We’re still beta testing the map and continue to work on new features, such as displaying already-completed projects.

Please let us know what you think. Your comments are invaluable in helping us correct, refine, and improve the map.

Disclaimer This map only shows transportation projects funded or prioritized for funding by the SFCTA, as well as those for which SFCTA is responsible for some level of oversight, acting in its capacity as Congestion Management Agency for San Francisco. SFCTA does not guarantee the accuracy or completeness of the information shown on the map.

New “iCars” On-Demand Car Service? Looks Like It’s From That Horrible Bauer’s Limo / Bauer’s “Intelligent” Transportation

Friday, December 28th, 2012

Well here’s something new – it’s “iCars” from that horrible Bauer company.

See?

Click to expand

That was the wind-up, now here’s the pitch:

” iCars® service is a network of luxury cars, SUV’s and Mercedes Sprinter vans in San Francisco. This network is accessed through a sophisticated mobile application that allows riders to book and pay for on-demand, private and eco-Iuxury transportation service.

iCars® is managed by Bauer’s Intelligent Transportation, leveraging its transportation expertise and quality standards to ensure responsive, safe and superior transportation. iCars® service combines one of the best high-end transportation companies in the USA with the latest mobile technology to improve the ease and experience of on-demand transportation.
What is it? Luxury car service ordered “in the moment” for 1 to 12 passengers—in and around San Francisco, to SFO (San Francisco International Airport)

How to book? Through your smart phone—Apps available for iPhone and Android phones—reserve and pay online”

Hey Gary Bauer! Doesn’t your company(ies) kind of suck?

I think so!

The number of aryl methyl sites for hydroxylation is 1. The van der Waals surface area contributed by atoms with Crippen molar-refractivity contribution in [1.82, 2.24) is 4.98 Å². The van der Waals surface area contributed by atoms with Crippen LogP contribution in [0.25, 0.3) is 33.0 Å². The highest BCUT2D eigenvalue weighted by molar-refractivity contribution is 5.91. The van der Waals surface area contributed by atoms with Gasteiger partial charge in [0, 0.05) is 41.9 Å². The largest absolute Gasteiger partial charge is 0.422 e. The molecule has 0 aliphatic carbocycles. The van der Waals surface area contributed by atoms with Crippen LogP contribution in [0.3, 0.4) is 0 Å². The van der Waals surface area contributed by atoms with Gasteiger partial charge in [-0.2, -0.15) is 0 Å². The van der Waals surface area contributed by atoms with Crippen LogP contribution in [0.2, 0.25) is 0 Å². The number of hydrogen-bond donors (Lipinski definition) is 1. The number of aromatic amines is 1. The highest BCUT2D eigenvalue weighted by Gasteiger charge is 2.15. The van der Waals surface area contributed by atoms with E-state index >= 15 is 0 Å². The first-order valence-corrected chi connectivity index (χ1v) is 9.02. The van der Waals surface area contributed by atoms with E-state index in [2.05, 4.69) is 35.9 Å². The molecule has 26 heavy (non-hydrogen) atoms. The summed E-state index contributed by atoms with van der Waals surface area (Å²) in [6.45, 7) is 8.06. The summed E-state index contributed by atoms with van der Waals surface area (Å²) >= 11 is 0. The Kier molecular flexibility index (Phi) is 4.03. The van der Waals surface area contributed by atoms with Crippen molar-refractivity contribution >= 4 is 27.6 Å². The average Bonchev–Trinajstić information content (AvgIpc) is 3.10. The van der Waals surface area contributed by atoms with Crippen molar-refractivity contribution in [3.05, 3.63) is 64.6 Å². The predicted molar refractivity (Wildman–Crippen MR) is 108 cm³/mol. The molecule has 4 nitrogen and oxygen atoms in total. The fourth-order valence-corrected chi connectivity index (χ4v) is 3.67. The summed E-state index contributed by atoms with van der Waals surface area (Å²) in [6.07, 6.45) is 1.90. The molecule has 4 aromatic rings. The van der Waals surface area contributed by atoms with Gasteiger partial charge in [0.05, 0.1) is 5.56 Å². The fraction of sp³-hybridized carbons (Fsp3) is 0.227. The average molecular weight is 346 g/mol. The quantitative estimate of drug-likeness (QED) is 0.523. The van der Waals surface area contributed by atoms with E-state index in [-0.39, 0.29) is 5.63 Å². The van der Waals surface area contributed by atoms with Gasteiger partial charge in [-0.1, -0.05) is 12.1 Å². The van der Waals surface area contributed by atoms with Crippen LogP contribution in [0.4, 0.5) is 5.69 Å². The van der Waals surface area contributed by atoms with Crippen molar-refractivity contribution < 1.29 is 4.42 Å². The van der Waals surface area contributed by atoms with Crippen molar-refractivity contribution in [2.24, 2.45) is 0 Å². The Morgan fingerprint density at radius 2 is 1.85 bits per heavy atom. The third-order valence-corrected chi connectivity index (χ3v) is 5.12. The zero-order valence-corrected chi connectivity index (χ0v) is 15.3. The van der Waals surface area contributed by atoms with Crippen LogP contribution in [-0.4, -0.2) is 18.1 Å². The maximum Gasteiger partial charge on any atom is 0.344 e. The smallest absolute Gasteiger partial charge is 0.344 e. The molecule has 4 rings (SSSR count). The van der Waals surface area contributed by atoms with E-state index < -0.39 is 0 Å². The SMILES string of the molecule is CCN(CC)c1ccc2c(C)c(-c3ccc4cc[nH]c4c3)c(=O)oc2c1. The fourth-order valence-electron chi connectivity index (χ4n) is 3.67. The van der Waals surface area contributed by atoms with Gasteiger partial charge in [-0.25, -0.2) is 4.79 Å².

I say that because your Yelp ratings are pretty low even including all those five-star shill reviews. Check it:

Bauer’s Limousine

Bauer’s Intelligent Transportation

What good does social media branding do if your service sucks?

And hey, speaking of Bauer’s social media branding and purported blogger Zennie62 / Zennie Abraham, what’s up with this?

“Note: Bauer’s Transportation is a Zennie62.com sponsor”

Is this arrangement still going on now? I don’t know.

It’s mighty interesting tho.

IMO.

Hey Gary Bauer! Isn’t a Sprinter van mostly a delivery vehicle? I think so. Do you really consider it a “luxury” vehicle?

Hey Gary Bauer! Why don’t you raise your rates so that you can improve your services so that your customers could be a little happier?

Just asking.

Bro-ham.

OMG, the SFMTA-Free “Forum on the Future of Transit in San Francisco” is Coming on August 18th, 2012!

Monday, August 6th, 2012

That’s right, the SFMTA isn’t sponsoring this one-day event next week and it isn’t invited neither.

Check it:

SAVEMUNI.COM FORUM - THE FUTURE OF TRANSIT IN SAN FRANCISCO

SATURDAY, AUGUST 18, 2012, 10:30 AM TO 4:00 PM

Koret Auditorium, Main Library, 100 Larkin Street, S.F.

“SaveMuni.com will be holding a Forum on the Future of Transit in San Francisco at the Koret Auditorium, SF Main Library, on Saturday, August 18. Registration starts 10 am; program begins 10:30 am.

The morning session deals with the current state of transit in San Francisco, and the afternoon session takes up ideas for improvements in Muni service and financing.

Speakers include:

transportation engineer Gerald Cauthen,

disabled rights activist Bob Planthold,

Tom Rubin, CPA who has been the chief financial officer of two of the largest transit agencies in the United States,

public policy consultant Bob Feinbaum,

architect Howard Wong, and

foreperson Linda Clardy of the 2010-11 SF Civil Grand Jury.

Co-sponsors of the Forum include the Coalition for San Francisco Neighborhoods, San Francisco Tomorrow, Sierra Club and TransForm.”